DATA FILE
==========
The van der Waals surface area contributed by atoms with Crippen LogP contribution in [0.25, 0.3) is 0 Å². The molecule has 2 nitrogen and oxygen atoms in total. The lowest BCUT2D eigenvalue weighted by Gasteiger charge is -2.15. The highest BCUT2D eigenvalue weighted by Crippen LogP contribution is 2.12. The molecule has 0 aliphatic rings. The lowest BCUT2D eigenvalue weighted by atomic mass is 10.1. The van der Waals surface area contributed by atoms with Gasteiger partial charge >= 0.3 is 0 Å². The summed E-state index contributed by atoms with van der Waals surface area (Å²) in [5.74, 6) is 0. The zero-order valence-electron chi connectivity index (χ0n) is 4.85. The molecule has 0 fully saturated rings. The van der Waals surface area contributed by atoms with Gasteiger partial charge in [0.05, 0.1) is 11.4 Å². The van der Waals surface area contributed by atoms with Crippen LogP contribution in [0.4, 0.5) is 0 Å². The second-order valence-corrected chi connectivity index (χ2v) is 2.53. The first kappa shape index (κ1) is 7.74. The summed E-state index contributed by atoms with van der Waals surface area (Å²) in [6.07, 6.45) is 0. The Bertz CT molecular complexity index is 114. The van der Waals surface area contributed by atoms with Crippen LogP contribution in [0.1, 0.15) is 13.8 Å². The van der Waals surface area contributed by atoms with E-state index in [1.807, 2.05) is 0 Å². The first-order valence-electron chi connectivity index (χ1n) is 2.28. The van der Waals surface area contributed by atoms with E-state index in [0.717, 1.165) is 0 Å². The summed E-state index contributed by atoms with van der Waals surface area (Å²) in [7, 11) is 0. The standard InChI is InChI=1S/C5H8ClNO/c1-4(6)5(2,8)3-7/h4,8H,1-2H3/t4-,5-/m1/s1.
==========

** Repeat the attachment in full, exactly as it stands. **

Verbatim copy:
The van der Waals surface area contributed by atoms with Crippen LogP contribution in [0.25, 0.3) is 0 Å². The molecule has 2 nitrogen and oxygen atoms in total. The lowest BCUT2D eigenvalue weighted by Gasteiger charge is -2.15. The highest BCUT2D eigenvalue weighted by Crippen LogP contribution is 2.12. The molecule has 0 aliphatic rings. The lowest BCUT2D eigenvalue weighted by atomic mass is 10.1. The van der Waals surface area contributed by atoms with Gasteiger partial charge >= 0.3 is 0 Å². The summed E-state index contributed by atoms with van der Waals surface area (Å²) in [5.74, 6) is 0. The zero-order valence-electron chi connectivity index (χ0n) is 4.85. The molecule has 0 fully saturated rings. The van der Waals surface area contributed by atoms with Gasteiger partial charge in [0.05, 0.1) is 11.4 Å². The van der Waals surface area contributed by atoms with Crippen LogP contribution in [0.4, 0.5) is 0 Å². The second-order valence-corrected chi connectivity index (χ2v) is 2.53. The first kappa shape index (κ1) is 7.74. The summed E-state index contributed by atoms with van der Waals surface area (Å²) in [6.07, 6.45) is 0. The Bertz CT molecular complexity index is 114. The van der Waals surface area contributed by atoms with Crippen LogP contribution in [0.1, 0.15) is 13.8 Å². The van der Waals surface area contributed by atoms with E-state index in [1.807, 2.05) is 0 Å². The first-order valence-electron chi connectivity index (χ1n) is 2.28. The van der Waals surface area contributed by atoms with E-state index in [0.717, 1.165) is 0 Å². The summed E-state index contributed by atoms with van der Waals surface area (Å²) in [7, 11) is 0. The standard InChI is InChI=1S/C5H8ClNO/c1-4(6)5(2,8)3-7/h4,8H,1-2H3/t4-,5-/m1/s1.